The ultra-adaptable coyote has done equally well, expanding through the entire state since it first appeared from the Midwest about 50 years ago, said David Wattles, another biologist at the agency.
Both species have probably reached full expansion, state wildlife experts said. Moose have also repopulated their natural range in the state.
The return of white-tailed deer to Massachusetts has been particularly controversial, especially in some eastern towns, according to David Stainbrook, a biologist at MassWildlife who specializes in the species.
As the deer population has increased, so have fears about the prevalence of ticks, which can carry Lyme disease and other illnesses. Critics also cite the damage deer do to forests and gardens.
“Deer were a unique thing for people to see 25 to 30 years ago in a backyard,” Stainbrook said. “Now they are eating everything out of the garden, and people are fed up with them.”
Hunting is the primary check on the growing deer populations, since their other main predator, wolves, are long gone, according to Stainbrook.
But state and local limits on hunting and trapping have allowed deer and other species such as coyotes, moose, beavers, and black bears to significantly expand in some places, state biologists said.
Black bears, for example, were described as “secretive and seldom seen” by a Globe Magazine article in 1985. Today, after about 50 years of significant hunting restrictions, bear habitat has have expanded right up to the western edge of Interstate 495, Wattles said, leading to increasing sightings in the suburbs west of Boston.
With a growth rate of around 8 percent a year, the bears were responsible for 332 complaint calls to the Massachusetts Environmental Police last year, more than any other category, including 243 for deer.
There’s anecdotal evidence that people are increasingly frustrated by the influx of wildlife into their communities, said Katrina Bergman, executive director of the New England Wildlife Center in Weymouth, which treats sick and injured wildlife.
“A real intolerance from people is increasing” in the last decade, Bergman said. “It’s a lack of education, a lack of people going out of doors . . . an intolerance because of fear.”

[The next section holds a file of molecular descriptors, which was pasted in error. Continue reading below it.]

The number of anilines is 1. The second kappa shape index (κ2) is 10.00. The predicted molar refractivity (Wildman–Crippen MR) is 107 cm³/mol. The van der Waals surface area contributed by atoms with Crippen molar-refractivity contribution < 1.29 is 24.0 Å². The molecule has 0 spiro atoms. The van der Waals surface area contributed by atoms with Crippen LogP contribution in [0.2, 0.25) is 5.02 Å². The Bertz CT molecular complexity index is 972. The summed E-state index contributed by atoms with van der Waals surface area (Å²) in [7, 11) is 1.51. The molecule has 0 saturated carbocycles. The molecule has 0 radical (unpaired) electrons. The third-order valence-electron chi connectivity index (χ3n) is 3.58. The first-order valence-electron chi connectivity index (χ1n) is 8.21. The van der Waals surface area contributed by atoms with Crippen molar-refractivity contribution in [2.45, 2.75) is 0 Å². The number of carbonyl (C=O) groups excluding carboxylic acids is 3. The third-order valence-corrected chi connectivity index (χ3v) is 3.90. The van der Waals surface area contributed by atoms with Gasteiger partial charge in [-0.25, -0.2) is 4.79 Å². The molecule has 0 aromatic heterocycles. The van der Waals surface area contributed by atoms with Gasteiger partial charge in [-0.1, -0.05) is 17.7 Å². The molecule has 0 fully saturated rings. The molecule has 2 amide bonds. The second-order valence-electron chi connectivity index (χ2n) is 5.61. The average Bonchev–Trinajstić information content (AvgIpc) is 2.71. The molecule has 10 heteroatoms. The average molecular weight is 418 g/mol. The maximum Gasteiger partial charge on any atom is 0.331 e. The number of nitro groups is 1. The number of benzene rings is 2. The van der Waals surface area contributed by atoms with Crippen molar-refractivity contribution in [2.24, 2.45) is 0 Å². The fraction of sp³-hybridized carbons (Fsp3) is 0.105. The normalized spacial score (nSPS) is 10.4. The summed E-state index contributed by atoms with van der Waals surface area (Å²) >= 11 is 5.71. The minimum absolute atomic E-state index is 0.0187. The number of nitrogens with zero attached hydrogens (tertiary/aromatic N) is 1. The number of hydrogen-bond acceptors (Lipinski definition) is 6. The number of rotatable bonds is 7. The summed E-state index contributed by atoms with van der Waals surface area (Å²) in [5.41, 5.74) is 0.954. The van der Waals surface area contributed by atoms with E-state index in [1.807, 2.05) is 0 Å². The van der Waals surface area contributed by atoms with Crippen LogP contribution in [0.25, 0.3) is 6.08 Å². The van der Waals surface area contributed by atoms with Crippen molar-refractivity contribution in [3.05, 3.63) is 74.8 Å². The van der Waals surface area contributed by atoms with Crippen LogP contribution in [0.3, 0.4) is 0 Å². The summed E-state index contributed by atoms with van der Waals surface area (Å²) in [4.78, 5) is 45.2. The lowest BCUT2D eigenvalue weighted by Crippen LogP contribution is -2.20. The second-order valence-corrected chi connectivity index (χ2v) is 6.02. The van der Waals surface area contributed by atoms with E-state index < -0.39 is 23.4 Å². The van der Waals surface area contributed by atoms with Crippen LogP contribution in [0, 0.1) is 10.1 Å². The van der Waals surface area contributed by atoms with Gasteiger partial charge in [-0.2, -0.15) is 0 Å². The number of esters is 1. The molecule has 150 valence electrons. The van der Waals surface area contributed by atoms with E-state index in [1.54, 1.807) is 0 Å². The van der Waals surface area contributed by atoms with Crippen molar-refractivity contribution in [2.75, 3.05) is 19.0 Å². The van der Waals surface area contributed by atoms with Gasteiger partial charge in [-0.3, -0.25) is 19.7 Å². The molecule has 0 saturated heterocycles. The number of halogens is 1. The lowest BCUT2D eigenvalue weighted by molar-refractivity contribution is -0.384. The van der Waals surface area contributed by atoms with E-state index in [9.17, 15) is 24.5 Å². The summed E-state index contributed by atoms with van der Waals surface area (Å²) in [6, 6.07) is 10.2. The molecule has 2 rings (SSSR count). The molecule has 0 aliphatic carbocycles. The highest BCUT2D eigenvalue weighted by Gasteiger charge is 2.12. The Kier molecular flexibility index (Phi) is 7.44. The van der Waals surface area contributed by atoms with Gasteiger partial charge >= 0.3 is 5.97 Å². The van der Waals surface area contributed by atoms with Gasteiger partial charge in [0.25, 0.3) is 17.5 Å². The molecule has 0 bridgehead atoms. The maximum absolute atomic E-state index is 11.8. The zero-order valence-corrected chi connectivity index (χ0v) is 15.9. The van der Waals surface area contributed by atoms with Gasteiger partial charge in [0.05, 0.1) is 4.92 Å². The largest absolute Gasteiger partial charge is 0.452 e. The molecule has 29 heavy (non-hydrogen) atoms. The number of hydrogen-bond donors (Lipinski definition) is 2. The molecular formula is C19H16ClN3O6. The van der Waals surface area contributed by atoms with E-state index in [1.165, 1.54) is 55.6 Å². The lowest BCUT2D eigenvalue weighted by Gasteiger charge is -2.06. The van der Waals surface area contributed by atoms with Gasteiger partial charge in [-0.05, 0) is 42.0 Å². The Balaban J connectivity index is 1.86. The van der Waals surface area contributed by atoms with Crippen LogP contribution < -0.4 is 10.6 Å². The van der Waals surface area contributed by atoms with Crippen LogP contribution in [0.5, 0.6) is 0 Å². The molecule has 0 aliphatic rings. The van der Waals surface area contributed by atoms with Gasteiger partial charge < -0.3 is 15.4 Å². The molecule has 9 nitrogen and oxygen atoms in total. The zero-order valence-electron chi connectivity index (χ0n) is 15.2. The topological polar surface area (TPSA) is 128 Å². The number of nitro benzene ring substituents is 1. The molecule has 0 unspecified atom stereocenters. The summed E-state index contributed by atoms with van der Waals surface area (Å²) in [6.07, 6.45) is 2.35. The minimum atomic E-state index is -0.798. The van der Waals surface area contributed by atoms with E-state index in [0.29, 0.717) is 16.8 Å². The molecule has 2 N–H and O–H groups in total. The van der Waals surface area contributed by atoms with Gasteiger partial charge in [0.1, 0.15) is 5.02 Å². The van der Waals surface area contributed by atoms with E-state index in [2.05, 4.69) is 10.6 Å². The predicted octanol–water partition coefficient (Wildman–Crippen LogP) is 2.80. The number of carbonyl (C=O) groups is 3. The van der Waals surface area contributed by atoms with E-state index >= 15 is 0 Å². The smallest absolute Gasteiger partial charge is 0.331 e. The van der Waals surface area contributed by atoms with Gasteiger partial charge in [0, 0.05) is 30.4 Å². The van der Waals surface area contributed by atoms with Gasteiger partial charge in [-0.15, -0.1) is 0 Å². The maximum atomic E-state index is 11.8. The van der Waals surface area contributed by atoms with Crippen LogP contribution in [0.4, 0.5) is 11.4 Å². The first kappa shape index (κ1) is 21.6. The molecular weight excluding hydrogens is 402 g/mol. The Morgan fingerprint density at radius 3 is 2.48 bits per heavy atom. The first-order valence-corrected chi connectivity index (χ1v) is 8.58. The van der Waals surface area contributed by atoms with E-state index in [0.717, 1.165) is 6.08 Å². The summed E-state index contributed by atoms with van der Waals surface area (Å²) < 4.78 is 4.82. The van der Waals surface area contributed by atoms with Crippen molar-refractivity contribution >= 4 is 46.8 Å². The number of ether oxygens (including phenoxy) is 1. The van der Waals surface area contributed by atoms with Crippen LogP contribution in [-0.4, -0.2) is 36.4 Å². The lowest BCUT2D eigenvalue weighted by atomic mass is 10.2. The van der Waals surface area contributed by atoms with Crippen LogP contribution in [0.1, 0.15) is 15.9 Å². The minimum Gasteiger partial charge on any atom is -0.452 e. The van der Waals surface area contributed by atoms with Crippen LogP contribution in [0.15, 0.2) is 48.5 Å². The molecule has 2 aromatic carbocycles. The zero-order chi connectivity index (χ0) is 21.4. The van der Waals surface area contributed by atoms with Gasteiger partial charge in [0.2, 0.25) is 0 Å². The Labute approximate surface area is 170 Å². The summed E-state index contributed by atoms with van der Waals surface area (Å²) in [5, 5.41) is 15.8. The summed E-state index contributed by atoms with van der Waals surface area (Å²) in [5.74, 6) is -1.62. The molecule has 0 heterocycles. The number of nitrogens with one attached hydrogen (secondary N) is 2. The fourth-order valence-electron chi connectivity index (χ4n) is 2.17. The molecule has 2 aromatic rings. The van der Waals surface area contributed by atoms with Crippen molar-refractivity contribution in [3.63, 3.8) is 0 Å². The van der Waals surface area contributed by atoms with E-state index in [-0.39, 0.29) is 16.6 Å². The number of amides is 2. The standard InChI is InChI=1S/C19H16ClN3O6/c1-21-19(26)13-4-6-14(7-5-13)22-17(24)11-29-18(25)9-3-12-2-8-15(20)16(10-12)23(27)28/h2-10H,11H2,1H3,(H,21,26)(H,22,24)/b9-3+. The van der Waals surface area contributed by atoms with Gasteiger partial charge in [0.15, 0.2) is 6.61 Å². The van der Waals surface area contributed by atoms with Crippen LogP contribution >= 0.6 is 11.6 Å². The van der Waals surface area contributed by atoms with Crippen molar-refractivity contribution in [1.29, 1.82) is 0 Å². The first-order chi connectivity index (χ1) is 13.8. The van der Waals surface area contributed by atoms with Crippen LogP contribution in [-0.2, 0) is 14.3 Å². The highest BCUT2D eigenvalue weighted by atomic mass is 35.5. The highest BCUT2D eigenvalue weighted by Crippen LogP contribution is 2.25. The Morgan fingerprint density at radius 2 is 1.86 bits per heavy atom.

Wildlife experts said some of those frustrations are avoidable, since the intentional — and unintentional — feeding of animals is what keeps them coming into neighborhoods. Biologists at MassWildlife point to bird feeders (a favorite of bears and turkeys, especially) and unsecured trash as reasons for the exploding wildlife populations ever closer to humans.
However, many people appreciate the species that visit or take up residence in their neighborhoods. There are those who are glad to see a rabbit on the lawn and will defend the critters in the halls of local government.
“Let’s leave the bunnies out of it, please,” warned a Cambridge city councilor at the same September meeting where a fellow councilor accused wild turkeys of conspiring against him.
The council was grappling with what to do with all the wildlife that has been encroaching on the city of 105,000 people: turkeys, rabbits, geese, deer, coyotes, squirrels. But a vote to explore animal control options was delayed by a proposal to exclude bunnies.
They were most likely referring to the eastern cottontail, which is more comfortable in the open than the native New England cottontail, which is in decline across the state.
“Bunnies are fantastic,” said Councilor Leland Cheung, in support of the amendment. “My daughter loves them.”Lucas Phillips can be reached at firstname.lastname@example.org.